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Crunches That Count
Stop Crunching by Numbers and Start Crunching the Right Way

You're in search of that elusive six-pack or flat stomach, so you buckle down and get to work. You do hundreds of crunches every day, and any other ab exercise that happens to sound good. You run across a cool looking contraption for the abs while channel surfing on a Sunday morning, so you buy it. After weeks and weeks of hard work and persistence, your abs are no closer to toned than when you first started. On top of that, you've got a nagging back and a sore neck. What went wrong?

(Article continued below.)

In a word, everything. Instead of giving your abs the workout they needed, you aggravated a host of other muscles. And you are not alone - loads of people make the same mistake. The solution is so simple that many people give up on ab exercises before discovering it: you need to learn proper form so that the abs, and only the abs are targeted when you exercise. There are hundreds, if not thousands, of ways to work the abs, but if you learn how to crunch properly, it'll form the base of a really solid ab workout - one that produces results.

Perhaps you think you're performing crunches properly - after all, your body seems to be in the same position as the pictures you've seen. But the key is not so much the look of the move as the feel, and where your attention lies. When performing an exercise, your mind needs to be on the muscle being worked, not off daydreaming or thinking about the day's events. You need to be aware of how your abs feel when they're contracting and how it feels when you pull them towards your spine. When you perform a crunch, you should feel your abs contracting as you curl your torso towards your pelvis. Your abs are really all that should be working. You should not feel your neck pulling and straining. There's really no work for your neck to be doing. Your head should be cradled lightly in your palms and your jaw should also be relaxed. Tuck your chin in just slightly - that puts your neck in a neutral position. As you cradle your head, your elbows stick straight out - you should only barely see them in your peripheral vision. They should not move or flap around. Your back should be relaxed and your hips tucked slightly inwards - this keeps your back from strain. You don't need to force the hollow of your back onto the floor - the pelvic tuck will keep it in proper alignment. The pelvic tuck does not need to include the contraction of your glutes (butt muscles). Tightening the glutes will take work away from the ab muscles. Try a crunch while contracting your glutes hard, then try it again with just your abs contracting. You'll feel the difference immediately - the latter puts all the work on the abdominals. If you want to work your glutes, there are better exercises than a crunch! And your feet should be bent, your knees in the air, and they should be perfectly still. Moving them at all will keep the move from being effective. Remember, a crunch is not a big move. Your shoulders only need to be a few inches off the floor. The goal is not to touch your knees with your elbows, as in those old-fashioned sit-ups. The goal is to make your abs contract as hard as possible, and while that should take some effort, it should not take a big move.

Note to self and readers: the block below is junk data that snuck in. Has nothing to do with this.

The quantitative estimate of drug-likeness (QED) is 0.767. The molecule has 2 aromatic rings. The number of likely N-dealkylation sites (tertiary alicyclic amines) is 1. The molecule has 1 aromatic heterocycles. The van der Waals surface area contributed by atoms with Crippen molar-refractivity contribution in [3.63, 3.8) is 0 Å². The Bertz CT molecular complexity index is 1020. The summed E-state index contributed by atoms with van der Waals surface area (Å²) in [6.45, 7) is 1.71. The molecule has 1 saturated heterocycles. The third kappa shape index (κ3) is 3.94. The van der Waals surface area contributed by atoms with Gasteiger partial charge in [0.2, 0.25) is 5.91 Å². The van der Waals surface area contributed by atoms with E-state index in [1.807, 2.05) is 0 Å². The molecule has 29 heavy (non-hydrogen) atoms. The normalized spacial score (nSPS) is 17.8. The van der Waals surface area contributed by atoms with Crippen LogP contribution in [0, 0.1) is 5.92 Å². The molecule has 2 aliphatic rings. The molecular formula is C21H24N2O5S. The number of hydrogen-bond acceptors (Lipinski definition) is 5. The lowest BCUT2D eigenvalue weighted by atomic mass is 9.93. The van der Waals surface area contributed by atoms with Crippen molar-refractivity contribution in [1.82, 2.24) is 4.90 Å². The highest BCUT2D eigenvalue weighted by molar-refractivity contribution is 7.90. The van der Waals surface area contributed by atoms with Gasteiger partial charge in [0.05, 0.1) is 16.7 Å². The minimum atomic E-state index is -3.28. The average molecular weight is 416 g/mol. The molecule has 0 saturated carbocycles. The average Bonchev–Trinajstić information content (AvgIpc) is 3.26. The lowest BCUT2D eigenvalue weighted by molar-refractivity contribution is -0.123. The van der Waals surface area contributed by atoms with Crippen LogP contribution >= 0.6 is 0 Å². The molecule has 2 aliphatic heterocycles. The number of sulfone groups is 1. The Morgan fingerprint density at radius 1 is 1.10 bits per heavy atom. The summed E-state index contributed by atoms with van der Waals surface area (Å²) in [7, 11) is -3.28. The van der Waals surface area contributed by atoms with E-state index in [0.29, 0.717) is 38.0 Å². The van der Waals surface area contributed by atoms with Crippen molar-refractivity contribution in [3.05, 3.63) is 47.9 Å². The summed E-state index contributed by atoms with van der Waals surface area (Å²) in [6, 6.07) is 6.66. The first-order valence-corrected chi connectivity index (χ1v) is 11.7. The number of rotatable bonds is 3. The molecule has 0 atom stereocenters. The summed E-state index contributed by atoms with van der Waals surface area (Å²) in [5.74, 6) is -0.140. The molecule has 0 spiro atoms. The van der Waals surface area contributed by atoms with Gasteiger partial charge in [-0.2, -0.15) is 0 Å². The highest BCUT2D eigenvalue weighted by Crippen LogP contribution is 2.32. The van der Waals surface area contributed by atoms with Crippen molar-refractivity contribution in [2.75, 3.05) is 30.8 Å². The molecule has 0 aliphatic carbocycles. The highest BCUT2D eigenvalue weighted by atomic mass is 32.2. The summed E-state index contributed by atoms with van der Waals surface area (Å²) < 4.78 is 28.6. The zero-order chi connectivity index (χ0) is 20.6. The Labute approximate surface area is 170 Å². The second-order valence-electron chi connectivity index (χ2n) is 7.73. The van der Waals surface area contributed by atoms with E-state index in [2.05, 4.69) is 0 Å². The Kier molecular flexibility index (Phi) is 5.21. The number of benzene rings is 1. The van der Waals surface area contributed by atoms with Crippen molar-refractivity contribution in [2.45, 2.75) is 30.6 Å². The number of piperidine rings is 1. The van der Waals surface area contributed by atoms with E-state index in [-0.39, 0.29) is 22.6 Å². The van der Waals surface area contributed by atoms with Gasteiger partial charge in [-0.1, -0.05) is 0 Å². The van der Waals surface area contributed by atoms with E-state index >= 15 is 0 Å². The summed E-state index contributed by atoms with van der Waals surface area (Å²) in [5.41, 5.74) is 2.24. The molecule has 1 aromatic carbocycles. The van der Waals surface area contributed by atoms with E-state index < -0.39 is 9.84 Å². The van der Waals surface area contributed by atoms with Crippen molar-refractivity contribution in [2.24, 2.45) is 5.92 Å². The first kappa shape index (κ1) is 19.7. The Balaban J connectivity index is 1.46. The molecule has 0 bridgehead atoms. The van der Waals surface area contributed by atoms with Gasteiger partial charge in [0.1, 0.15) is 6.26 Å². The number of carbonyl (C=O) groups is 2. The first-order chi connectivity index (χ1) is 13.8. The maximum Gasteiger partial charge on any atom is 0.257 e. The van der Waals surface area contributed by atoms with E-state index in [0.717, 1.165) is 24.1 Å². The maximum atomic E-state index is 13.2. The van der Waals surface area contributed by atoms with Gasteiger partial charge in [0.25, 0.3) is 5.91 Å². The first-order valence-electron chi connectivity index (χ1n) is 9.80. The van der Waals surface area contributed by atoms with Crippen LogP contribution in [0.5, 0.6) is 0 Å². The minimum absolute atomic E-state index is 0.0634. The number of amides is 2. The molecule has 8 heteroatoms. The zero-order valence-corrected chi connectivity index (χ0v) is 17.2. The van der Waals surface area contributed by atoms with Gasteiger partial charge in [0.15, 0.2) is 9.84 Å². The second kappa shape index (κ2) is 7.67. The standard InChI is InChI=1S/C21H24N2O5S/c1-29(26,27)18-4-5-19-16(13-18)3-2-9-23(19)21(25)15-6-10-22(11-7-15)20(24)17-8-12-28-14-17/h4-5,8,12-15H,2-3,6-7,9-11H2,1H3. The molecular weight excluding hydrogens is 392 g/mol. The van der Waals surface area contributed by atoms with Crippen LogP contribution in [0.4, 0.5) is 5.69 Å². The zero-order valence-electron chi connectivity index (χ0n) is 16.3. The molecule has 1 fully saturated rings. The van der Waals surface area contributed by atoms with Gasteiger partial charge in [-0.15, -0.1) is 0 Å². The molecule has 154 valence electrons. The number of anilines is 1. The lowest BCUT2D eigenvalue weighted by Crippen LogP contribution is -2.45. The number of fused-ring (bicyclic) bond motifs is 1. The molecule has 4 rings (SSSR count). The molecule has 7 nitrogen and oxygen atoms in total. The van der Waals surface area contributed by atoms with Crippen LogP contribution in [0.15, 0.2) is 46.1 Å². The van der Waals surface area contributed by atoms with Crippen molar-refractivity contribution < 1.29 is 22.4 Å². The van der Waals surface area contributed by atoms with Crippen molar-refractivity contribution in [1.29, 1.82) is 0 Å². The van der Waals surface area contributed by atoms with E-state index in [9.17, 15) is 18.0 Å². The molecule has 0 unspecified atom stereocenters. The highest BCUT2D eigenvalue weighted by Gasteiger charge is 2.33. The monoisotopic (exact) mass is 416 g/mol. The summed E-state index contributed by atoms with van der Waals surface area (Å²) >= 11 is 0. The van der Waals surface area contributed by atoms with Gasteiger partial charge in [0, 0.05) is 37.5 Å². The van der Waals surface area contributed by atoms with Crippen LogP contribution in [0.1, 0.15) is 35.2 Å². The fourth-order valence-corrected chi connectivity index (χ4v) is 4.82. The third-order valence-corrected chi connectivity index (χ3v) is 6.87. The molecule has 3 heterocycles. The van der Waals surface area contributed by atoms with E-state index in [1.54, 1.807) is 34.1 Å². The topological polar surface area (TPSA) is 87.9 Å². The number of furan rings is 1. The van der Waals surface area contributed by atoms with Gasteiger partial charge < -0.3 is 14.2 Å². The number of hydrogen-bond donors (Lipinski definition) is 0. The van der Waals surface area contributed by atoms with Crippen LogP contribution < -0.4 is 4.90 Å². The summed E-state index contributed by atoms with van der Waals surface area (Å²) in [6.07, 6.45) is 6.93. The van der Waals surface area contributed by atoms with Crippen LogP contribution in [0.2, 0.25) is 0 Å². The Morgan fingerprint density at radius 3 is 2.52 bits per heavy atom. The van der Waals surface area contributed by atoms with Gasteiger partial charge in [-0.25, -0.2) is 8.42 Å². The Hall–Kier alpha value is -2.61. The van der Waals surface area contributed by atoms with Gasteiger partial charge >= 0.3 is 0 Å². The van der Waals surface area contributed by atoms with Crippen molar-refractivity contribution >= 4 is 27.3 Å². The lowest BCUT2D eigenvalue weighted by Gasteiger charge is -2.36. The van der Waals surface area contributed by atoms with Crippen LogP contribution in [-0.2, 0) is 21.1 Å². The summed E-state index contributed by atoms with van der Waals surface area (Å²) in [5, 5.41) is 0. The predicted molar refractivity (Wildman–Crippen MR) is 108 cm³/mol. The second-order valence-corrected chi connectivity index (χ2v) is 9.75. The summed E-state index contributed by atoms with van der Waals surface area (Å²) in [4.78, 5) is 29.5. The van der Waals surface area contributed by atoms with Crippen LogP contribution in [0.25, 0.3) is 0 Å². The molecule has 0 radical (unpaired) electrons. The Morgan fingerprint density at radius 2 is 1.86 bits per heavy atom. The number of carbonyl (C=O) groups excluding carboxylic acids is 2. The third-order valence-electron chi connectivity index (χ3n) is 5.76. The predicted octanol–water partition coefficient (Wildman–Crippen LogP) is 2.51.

Now, let's spend just a moment on reverse crunches. The reverse crunch is another exercise that becomes nearly useless when done improperly. In fact, it can stress your back if you do it wrong. In this move, your legs are raised and bent, with your thighs perpendicular to the floor. Once again, your hands cradle your head, or they can lay at your sides (in this latter position however, make sure you don't use them to assist the move - they should be relaxed without any pushing). The goal is for your ab muscles to do a reverse curl, bringing your knees closer to your head. This is really a very small move involving abdominal contraction. It's not a swinging motion at all - the only way your knees should come closer to your head is by ab power. Your hips only need to come about an inch or two off the ground. You should not feel any strain in your back and your legs should not move on their own. There are more advanced variations of the reverse crunch, but before attempting them, you should already be familiar with the proper form for the basic version, and your back and abs should already be strong.

Another important, and often neglected aspect of ab work is breathing. In resistance training, you are usually exhaling on the exertion, and this is even more important in ab exercises. If you are breathing deeply, you are using your diaphragm and your abdominal muscles. If you exhale consciously on the exertion, you are actually giving more power to the move by effectively utilizing the abs. Using a full, slow exhale to complete the move also forces you to take your time, and the longer you take, the more you'll get out of the move. Your results will be a lot better when you do 40 crunches, with correct form and breathing, in the same time you used to take to do 400 fast ones.

Correct breathing, proper form, and awareness - these give the real crunch to your crunch.

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